## 1 Sudoku

### 1.1 The Game

• 9x9 board (81 cells)
• At least 17 cells populated to start (usually more)
• Fill each row, column, box with 1-9 (no dups!)

## 2 SOlver

### 2.1 Problem Space

• Incomplete cell is a set of candidates {1,2,…9}
• Singleton set {1} means the cell is "complete"
• In a 17-hint puzzle, 64 cells to complete
• Combinatorial explosion (though less than 964)
• Approach: iterative reduce possible sets

### 2.2 Prune

• For a given row, column, or box…
• If we find a singleton, remove from other cells

### 2.3 Fill

• For a given row, column, or box…
• If values only appear in one cell, remove other values from that cell
• {1,2,3} | {2,3,6} | {1,4,5,6}
• {1,2,3} | {2,3,6} | { 4,5 }

### 2.4 Extend

• The "search" part of the solver
• Pick a cell of smallest cardinality (> 1)
• Try next boards with each value as singleton

## 3 Implementation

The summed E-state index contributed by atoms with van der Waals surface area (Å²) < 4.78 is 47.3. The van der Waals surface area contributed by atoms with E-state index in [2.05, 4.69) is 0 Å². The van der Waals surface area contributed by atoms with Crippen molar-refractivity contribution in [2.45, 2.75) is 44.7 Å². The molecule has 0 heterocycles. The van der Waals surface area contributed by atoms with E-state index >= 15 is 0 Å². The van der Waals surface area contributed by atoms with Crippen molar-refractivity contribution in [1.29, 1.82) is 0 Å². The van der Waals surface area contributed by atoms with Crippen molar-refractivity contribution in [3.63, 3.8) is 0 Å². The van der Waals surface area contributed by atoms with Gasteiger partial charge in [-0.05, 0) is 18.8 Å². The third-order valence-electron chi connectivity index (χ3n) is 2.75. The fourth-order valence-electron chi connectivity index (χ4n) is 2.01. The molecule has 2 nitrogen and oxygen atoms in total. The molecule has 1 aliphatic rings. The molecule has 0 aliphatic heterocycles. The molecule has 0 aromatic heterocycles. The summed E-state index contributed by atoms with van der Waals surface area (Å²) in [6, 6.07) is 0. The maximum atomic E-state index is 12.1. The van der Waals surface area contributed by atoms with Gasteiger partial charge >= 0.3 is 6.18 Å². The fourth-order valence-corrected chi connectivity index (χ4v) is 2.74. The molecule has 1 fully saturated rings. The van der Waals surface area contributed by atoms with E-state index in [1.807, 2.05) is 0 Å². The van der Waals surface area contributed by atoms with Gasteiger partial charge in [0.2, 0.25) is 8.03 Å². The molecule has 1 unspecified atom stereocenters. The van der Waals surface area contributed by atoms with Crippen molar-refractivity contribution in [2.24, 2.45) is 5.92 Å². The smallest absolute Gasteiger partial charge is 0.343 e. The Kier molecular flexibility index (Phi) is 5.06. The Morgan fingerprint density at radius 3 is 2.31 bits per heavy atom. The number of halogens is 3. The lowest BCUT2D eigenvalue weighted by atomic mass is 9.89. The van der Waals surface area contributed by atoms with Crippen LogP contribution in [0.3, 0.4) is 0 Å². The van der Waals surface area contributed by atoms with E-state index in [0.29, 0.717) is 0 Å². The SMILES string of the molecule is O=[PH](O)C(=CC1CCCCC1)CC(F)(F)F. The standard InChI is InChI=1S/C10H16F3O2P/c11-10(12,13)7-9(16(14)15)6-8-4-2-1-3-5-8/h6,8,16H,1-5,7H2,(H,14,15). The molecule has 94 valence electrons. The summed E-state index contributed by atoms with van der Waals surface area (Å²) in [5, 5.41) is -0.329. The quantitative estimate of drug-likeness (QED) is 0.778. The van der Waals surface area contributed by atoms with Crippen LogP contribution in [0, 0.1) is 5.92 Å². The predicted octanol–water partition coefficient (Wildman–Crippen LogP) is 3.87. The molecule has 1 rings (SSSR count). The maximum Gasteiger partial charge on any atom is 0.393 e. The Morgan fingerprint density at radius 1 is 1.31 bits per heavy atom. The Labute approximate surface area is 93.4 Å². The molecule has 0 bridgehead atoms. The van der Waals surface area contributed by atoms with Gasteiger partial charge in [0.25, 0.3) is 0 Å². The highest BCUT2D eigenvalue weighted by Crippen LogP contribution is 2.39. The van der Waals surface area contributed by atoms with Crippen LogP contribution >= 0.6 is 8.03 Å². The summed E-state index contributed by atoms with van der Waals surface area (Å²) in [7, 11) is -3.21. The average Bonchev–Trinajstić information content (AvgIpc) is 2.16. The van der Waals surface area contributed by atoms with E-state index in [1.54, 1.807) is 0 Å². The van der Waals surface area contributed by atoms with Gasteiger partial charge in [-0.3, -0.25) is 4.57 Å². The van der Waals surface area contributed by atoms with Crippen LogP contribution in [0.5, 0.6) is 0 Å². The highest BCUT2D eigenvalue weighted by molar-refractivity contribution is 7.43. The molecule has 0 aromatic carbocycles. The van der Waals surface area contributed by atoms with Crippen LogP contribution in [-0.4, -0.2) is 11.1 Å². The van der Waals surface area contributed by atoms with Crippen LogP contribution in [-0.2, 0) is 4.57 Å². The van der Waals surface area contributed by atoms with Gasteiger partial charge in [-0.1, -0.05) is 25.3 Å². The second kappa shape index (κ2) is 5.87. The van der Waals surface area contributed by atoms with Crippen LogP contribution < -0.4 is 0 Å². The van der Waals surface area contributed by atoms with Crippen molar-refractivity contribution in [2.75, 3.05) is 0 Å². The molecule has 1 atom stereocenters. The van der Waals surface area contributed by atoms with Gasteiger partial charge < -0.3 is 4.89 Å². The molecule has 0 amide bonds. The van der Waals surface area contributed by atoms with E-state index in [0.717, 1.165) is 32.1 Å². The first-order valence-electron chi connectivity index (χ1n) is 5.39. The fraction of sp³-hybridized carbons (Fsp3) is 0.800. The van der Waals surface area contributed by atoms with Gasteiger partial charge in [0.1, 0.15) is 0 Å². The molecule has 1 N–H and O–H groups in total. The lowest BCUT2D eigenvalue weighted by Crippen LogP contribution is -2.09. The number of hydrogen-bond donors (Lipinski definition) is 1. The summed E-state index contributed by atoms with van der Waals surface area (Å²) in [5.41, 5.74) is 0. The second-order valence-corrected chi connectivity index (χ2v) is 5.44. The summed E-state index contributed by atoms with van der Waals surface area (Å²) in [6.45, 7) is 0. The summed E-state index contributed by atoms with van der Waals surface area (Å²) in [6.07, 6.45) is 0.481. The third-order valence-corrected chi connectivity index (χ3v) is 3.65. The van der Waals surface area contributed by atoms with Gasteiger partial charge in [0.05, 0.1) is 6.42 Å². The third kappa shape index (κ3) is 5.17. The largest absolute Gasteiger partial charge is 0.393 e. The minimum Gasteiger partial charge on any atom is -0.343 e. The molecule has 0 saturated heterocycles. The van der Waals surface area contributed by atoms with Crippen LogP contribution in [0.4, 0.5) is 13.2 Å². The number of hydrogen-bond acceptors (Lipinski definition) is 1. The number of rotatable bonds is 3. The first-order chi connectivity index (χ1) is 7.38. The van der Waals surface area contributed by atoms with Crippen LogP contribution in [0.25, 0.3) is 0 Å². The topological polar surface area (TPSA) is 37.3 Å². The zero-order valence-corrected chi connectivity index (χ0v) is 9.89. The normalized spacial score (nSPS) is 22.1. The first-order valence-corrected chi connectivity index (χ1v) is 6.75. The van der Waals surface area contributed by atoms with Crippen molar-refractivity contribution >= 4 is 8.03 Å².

### 3.1 Python

``````while boards:
board = boards.pop()
for f in (rows, cols, boxs):
board = prune(f(board))
board = f(fill(board))

if complete(board): return show(board)
if valid(board):
boards.extend(next_boards(board))
``````

### 3.2 DFS

• DFS works way better than BFS
• Mostly becase it's not search-heavy

### 3.3 Functional Patterns

• rows, cols, boxs transform the board
• They are their own inverse ("involution")
• So prune and fill don't worry about board shape
``````for f in (rows, cols, boxs):
board = prune(f(board))
board = f(fill(board))
``````
``````# a necessary unnecessary identify function
rows(rows(cols(cols(boxs(boxs(board)))))) == board
``````

## 4 Visualization

### 4.1 Elm

• Functional language, compiles to JavaScript